At the cemetery of the isolated village of Nokhur, nearly every grave is marked by a wooden post adorned with the horns of a mountain goat. They are thought to fight off evil spirits, and help the soul of the deceased to ensure a safe passage to heaven. Aside from their appearances at the village cemetery, skulls of mountain goats are found at some of the houses’ doorways of the village as well.
The Nokhuris, the mountain tribe of the region, have always considered mountain goats sacred animals, admiring their strength and endurance. The reverence of mountain goats clearly predate Islamic traditions, and although today the Nokhuris are devout Muslims, parts of the ancient belief system has continued to survive.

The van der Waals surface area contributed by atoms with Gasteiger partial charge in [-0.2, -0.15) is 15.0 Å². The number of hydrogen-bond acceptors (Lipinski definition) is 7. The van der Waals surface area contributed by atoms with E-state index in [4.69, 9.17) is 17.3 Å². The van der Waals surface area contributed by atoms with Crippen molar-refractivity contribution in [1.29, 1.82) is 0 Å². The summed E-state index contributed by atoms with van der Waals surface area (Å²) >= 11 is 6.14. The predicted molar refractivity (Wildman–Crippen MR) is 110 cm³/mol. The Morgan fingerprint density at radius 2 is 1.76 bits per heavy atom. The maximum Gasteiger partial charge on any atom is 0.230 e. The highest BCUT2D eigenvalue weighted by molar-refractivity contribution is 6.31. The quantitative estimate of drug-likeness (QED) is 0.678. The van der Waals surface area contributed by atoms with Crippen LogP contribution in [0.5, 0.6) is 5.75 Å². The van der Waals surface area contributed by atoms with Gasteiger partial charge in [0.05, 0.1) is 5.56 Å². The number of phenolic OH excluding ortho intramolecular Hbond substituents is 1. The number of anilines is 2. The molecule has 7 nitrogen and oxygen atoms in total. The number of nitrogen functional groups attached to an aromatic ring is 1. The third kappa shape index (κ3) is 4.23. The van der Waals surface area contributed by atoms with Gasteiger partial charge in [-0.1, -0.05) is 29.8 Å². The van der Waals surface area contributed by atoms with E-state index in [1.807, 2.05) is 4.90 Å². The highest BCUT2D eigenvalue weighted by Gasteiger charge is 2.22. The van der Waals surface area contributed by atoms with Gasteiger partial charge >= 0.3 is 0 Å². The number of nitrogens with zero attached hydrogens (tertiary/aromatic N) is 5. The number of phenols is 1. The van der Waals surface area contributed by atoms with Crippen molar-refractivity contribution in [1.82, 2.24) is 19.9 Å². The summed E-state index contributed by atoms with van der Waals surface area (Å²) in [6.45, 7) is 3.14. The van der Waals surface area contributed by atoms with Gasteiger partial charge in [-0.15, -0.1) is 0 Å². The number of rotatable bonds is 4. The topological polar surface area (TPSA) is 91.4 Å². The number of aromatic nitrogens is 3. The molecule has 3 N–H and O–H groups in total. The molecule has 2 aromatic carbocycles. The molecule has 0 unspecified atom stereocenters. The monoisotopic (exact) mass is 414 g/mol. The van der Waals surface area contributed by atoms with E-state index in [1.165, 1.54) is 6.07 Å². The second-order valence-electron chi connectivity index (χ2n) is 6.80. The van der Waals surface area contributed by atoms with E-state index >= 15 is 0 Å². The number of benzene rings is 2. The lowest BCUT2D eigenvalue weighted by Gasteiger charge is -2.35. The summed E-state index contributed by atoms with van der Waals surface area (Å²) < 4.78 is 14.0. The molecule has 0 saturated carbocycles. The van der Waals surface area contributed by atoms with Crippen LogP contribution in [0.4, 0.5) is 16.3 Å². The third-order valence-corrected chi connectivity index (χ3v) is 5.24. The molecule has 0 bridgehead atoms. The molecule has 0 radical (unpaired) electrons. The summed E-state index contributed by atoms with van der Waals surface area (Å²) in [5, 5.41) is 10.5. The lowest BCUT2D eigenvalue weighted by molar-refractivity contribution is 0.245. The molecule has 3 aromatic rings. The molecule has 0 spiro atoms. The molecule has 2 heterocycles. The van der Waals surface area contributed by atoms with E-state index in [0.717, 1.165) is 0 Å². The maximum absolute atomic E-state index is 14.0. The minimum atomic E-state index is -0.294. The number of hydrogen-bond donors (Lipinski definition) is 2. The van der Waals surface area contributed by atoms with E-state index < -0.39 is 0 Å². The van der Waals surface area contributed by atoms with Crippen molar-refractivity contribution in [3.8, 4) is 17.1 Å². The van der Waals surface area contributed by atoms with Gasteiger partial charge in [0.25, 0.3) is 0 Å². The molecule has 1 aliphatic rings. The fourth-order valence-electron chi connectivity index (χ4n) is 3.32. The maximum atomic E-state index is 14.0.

The cemetery of Nokhur is an excellent example of how Islam works in Central Asia. Other than in the Middle East where the arrival of Islam virtually erased all traces of pre-Islamic religions, in Central Asia certain parts of pre-Islamic belief systems have simply been incorporated into the newly arrived religion, creating a syncretism often symbolized in the burial rites of local tribes.